It's a quintessential dot.com, complete with charismatic players, a spin-off with a hot stock, a huge market cap, and an amazing technology that gives millions continuous wireless Net access (no dial tone needed) for a few bucks a month. Americans proud of their high-tech acumen might naturally think it's another Silicon Valley saga. They should think again. DoCoMo is Japanese, and its success in building what may be the most advanced mobile Internet system anywhere should give the U.S. pause. A decade of leadership in personal computers and the Net may be breeding a degree of high-tech hubris that the country can ill afford.
The blunt truth is that the U.S. has been behind in wireless for some time. In the handover from analog to digital, Finland's Nokia Corp. grabbed the lead. In the new race for wireless Net access, Nokia remains ahead among telecom players. But Japan, blindsiding just about everyone, is a new contender. Investors, mostly American, are pouring funds into DoCoMo's stock, pushing its market capitalization to an astonishing $335 billion, larger than Toyota or Sony.
DoCoMo's success signals a changed, more innovative Japan. In the '90s, the U.S. viewed Japan the way Japan looked at America in the '80s--as uncompetitive, lagging in new products and fresh ideas. The Japanese were wrong then. Americans risk making the same mistake now.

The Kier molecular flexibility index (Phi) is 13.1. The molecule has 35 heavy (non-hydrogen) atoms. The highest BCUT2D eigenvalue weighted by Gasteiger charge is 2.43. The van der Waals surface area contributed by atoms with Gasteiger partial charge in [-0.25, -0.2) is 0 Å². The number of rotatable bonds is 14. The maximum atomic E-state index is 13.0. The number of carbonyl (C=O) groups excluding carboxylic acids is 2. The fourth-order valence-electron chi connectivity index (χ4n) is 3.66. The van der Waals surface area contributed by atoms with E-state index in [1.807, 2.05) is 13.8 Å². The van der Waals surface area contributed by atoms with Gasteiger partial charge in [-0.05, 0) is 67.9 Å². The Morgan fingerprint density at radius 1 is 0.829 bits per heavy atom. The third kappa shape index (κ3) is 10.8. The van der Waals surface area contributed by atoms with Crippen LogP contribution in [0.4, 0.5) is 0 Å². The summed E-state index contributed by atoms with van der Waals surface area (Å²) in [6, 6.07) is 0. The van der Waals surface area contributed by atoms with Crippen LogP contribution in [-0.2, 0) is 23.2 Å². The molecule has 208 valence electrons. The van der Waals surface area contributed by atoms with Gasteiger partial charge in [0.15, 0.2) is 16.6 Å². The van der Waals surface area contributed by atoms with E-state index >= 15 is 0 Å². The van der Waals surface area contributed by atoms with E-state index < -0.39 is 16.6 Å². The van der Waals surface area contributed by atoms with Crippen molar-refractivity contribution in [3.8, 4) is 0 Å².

DoCoMo's chief executive, Keiji Tachikawa, is part of a new generation of Japanese innovators. The most famous, of course, is Masayoshi Son, head of Softbank, who seeded Yahoo! Inc. and a whole slew of U.S. Net startups. Some, like Son, are setting up their own companies. Others, like Tachikawa, with a PhD in engineering from University of Tokyo and an MBA from MIT, are building independent operations inside large corporations than can be spun off. Japan may be entering a new phase of high-tech innovation, especially in the next generation of higher-speed, broadband, wireless Net cell phones.
America and Europe should take note. No one knows how mobile Net access will evolve. Both personal digital assistants, such as the new Palm VII, and cell phones are vying for customers' attention. This much is certain, however: Japanese technology is now key. Japan is back in the game.